The expanded child tax credit, brought into being by the American Rescue Plan Act back in March, has created payments from the government to families with children in each of the last six months of the year. The most recent payment went on September 15, with the next set for October 15.
However, recipients of the child tax credit have the option of opting out of it, if they find it advantageous to do so. And the deadline for opting out is coming up.
The site also looked at why families might want to opt-out of the credit.
“Depending on your income, if you started receiving child tax credit payments in July, your monthly payment can be as high as $300 for each child in your family who is five years old or younger or $250 for each kid six to 17 years of age,” Kiplinger said. “(Larger payments could be sent if you begin receiving monthly payments after July.) That can add up to a lot of extra money in your pocket. For example, if you have three kids ages two, seven, and eleven, you could get up to $800 from the IRS each month if you started receiving payments in July.”
As for the question of whether the expanded child tax credit will continue beyond 2021, that may very well be determined by negotiations in Washington this week.
The Biden Administration wants to extend the expanded child tax credit through 2025, as part of its “Build Back Better” reconciliation package. However, reports this week indicate that changes may be made to the policy in order to get the package through.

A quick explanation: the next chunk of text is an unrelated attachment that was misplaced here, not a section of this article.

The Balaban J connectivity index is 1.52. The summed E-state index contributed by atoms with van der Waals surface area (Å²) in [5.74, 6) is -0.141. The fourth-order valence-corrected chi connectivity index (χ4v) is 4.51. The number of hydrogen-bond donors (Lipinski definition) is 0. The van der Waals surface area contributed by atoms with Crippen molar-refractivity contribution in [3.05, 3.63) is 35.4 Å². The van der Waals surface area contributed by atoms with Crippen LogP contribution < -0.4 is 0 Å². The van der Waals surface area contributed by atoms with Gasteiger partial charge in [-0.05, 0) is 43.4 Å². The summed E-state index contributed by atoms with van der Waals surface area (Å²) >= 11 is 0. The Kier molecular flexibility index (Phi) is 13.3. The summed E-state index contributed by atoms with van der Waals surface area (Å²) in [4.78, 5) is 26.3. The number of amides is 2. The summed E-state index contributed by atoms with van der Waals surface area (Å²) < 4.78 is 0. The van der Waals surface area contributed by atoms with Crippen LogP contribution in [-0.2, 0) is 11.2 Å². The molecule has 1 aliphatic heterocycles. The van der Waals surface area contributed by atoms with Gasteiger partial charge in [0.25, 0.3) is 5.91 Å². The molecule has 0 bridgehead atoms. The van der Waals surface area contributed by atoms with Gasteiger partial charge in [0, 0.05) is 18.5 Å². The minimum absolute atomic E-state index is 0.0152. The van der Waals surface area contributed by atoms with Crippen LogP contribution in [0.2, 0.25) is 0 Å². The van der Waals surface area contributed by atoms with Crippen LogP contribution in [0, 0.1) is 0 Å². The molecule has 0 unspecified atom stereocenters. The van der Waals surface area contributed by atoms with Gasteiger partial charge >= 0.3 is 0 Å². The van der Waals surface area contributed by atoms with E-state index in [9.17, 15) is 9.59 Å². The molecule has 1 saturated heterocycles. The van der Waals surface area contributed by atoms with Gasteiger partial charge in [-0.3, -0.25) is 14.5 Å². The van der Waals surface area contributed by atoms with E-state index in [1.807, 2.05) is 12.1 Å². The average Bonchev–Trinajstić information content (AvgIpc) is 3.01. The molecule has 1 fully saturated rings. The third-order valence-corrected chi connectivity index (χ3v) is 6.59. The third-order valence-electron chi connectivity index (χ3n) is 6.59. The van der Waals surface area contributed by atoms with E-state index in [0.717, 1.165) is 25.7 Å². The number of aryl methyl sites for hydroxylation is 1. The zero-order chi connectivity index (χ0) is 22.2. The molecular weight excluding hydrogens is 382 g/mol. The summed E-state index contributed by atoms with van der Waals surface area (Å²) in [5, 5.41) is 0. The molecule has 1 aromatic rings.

According to Politico, “House Democrats don’t just want to expand their signature Child Tax Credit payment program, they also want to redefine what it means to be someone’s child…. As part of their sweeping reconciliation plan, they are proposing to overhaul, for the first time in almost a generation, the legal definition of a child that’s used to claim the hugely popular break. But that’s not as simple as it sounds, and implementing it could become a bureaucratic nightmare.”
At the same time, Sen. Joe Manchin (D-WV), whose vote is almost certainly needed if the package is to pass, has expressed skepticism over continuing the child tax credit in its current form, especially since the payments do not have any type of work requirement attached.
Stephen Silver, a technology writer for The National Interest, is a journalist, essayist and film critic, who is also a contributor to The Philadelphia Inquirer, Philly Voice, Philadelphia Weekly, the Jewish Telegraphic Agency, Living Life Fearless, Backstage magazine, Broad Street Review and Splice Today. The co-founder of the Philadelphia Film Critics Circle, Stephen lives in suburban Philadelphia with his wife and two sons. Follow him on Twitter at @StephenSilver.